During a 1962 press conference, President John F. Kennedy commented on the plight of American reservists who continued to be held on active duty after the Berlin Crisis had subsided. At one point, he noted: “Life is unfair.” Tragically, just one year later, on November 22, 1963, this young American president was gone. Americans will forever remember his death as a tragic example of unfairness.
In my classroom, when the topic turns to fairness, I enjoy asking students questions like these:
Is it fair that one of you has the ability to become a Nobel Prize winner while another does not? Is it fair that one of you has been gifted with an aptitude in science while another easily masters languages? Is it fair that one of you is a “trust baby” while another must gut out the “9 to 5” over a lifetime? Is it fair that my own follicly-challenged condition be continually and publicly exposed against those with vast expanses of blonde, brown, salt and pepper?
After interesting discussion, we agree that individuals have been provided with unique advantages (e.g., natural aptitude, skills, family wealth) that will help determine their earthly outcomes (e.g., career, income, social status, etc.). In the end, however, as the Parable of the Talents (Mt 25:14-30) teaches, much will depend upon what we’ve done with the gifts we’ve been given. Hence, with the passage of time, both winners and losers will emerge.
Winning and Losing
On college campuses, it could once be said that the winner was diversity of thought. Why? Because the foremost mission of colleges was to assemble a diverse faculty whereby students would be exposed to opposing views, learn to think, and provided room to develop a deeper understanding of the important issues that would impact their lives. After their studies, they received not just a diploma, but more importantly, an education.
Today, however, rather than assembling a diverse group of thinkers, an anti-intellectual monolith has been constructed. Under this system, so-called “enlightened” faculty tell it “like it is.” But really, it is “the way they see it.” The result? On issue after issue, diversity of opinion has been stamped out. Regarding marriage, there is one way. Regarding abortion, there is one way. Regarding political thought, there is one way. Regarding economic policy, there is again—one way.
So much for diversity.
Given all this, Merriam-Webster’s definition of a monolith seems to define a majority of our colleges: cast as a single piece, consisting of or constituting a single unit, and formed or composed of material without joints or seams. On our college campuses, students have been taught that if they oppose—through reason—the monolithic doctrine that has been spewed at them, there will be consequences and labels affixed upon them. After all, who wants to be known as a bigot, misogynist, racist, homophobe, xenophobe, or Islamaphobe?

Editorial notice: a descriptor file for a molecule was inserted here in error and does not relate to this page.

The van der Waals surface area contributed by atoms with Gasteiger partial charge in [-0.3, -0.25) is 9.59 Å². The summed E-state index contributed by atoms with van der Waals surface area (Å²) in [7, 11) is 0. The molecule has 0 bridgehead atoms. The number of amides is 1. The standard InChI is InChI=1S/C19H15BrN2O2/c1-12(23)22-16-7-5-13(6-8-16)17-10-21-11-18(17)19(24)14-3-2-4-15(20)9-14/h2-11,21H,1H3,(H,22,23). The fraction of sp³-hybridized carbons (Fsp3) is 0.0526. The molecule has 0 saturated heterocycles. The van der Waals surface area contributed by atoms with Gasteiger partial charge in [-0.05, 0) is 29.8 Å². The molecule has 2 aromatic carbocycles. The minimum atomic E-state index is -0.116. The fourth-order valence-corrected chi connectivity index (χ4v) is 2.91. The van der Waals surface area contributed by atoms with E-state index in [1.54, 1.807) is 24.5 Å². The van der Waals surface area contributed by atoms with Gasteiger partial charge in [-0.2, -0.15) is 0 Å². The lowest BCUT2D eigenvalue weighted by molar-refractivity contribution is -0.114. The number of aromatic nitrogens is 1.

Sadly, college students have been taught that there is one way or the highway. After having learned that there exists but a single pathway on every issue, are we surprised that these students believe that their worldview will always win? In a column following the 2016 presidential election, Trump and College Chaos, Professor Walter E. Williams wrote:
Let’s begin by examining the responses to his win, not only among our wet-behind-the-ears college students, many of whom act like kindergarteners, but also among college professors and administrators. The University of Michigan’s distressed students were provided with Play-Doh and coloring books, as they sought comfort and distraction…Cornell University held a campus-wide “cry-in,” with officials handing out tissues and hot chocolate…The University of Pennsylvania hosted a post-election ‘Breathing Space’ for students stressed out by election results that included cuddling with cats and a puppy, coloring and crafting, and snacks such as tea and chocolate…The University of Kansas reminded its stressed-out students that therapy dogs, a regular campus feature, were available….At Columbia University and its sister college, Barnard, students petitioned their professors to cancel classes and postpone exams because they were fearful for their lives and they couldn’t take an exam while crying…At Yale, it was reported that students were reeling and exhibited “teary eyes, bowed heads and cries of disbelief” and had the opportunity to participate in a post-election group primal scream “to express their frustration productively.”
Preparation for life?
In light of all this, I wonder how prepared these students are for life? To date, I’ve had the opportunity to vote in 11 U.S. presidential elections and have amassed a win-loss record of 6-5. Although I’ve been less than elated when my candidate(s) have lost, I am pleased to note that not once did I display infantile behavior—over an election!
For this, I am grateful to family, friends, priests, and professors who prepared me for life— and the unfairness of it all. Especially death. This November, it will have been eighteen years since my wife and I buried our infant son. And for the Kennedy family, this November will mark sixty years since his tragic assassination.
Regarding his impending death, Apple founder Steve Jobs reflected:
Remembering that I’ll be dead soon is the most important tool I’ve ever encountered to help me make the big choices in life. Because almost everything – all external expectations, all pride, all fear of embarrassment or failure – these things just fall away in the face of death, leaving only what is truly important.
Today, we are wise to recall President Kennedy’s words spoken many years ago that “Life is unfair.” But, as the saints have reminded us, life has been given us—to live! In doing so, may we learn and mature and place the events of our lives into proper perspective.